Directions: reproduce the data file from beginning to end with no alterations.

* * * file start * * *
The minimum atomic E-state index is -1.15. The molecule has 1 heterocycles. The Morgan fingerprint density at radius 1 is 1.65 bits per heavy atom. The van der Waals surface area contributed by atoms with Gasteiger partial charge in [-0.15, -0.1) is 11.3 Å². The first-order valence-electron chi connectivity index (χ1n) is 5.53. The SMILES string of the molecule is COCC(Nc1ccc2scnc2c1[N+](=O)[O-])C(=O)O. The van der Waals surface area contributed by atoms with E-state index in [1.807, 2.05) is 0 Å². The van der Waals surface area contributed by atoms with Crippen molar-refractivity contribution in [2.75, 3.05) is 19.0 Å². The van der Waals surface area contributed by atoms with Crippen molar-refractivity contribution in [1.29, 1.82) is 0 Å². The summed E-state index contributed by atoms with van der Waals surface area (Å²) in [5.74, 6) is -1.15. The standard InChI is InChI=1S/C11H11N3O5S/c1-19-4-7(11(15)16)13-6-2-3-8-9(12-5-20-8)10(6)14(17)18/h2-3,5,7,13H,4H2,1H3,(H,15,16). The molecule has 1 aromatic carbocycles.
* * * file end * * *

The minimum atomic E-state index is -1.15. The molecule has 1 heterocycles. The Morgan fingerprint density at radius 1 is 1.65 bits per heavy atom. The van der Waals surface area contributed by atoms with Gasteiger partial charge in [-0.15, -0.1) is 11.3 Å². The first-order valence-electron chi connectivity index (χ1n) is 5.53. The SMILES string of the molecule is COCC(Nc1ccc2scnc2c1[N+](=O)[O-])C(=O)O. The van der Waals surface area contributed by atoms with E-state index in [1.807, 2.05) is 0 Å². The van der Waals surface area contributed by atoms with Crippen molar-refractivity contribution in [2.75, 3.05) is 19.0 Å². The van der Waals surface area contributed by atoms with Crippen molar-refractivity contribution in [1.29, 1.82) is 0 Å². The summed E-state index contributed by atoms with van der Waals surface area (Å²) in [5.74, 6) is -1.15. The standard InChI is InChI=1S/C11H11N3O5S/c1-19-4-7(11(15)16)13-6-2-3-8-9(12-5-20-8)10(6)14(17)18/h2-3,5,7,13H,4H2,1H3,(H,15,16). The molecule has 1 aromatic carbocycles.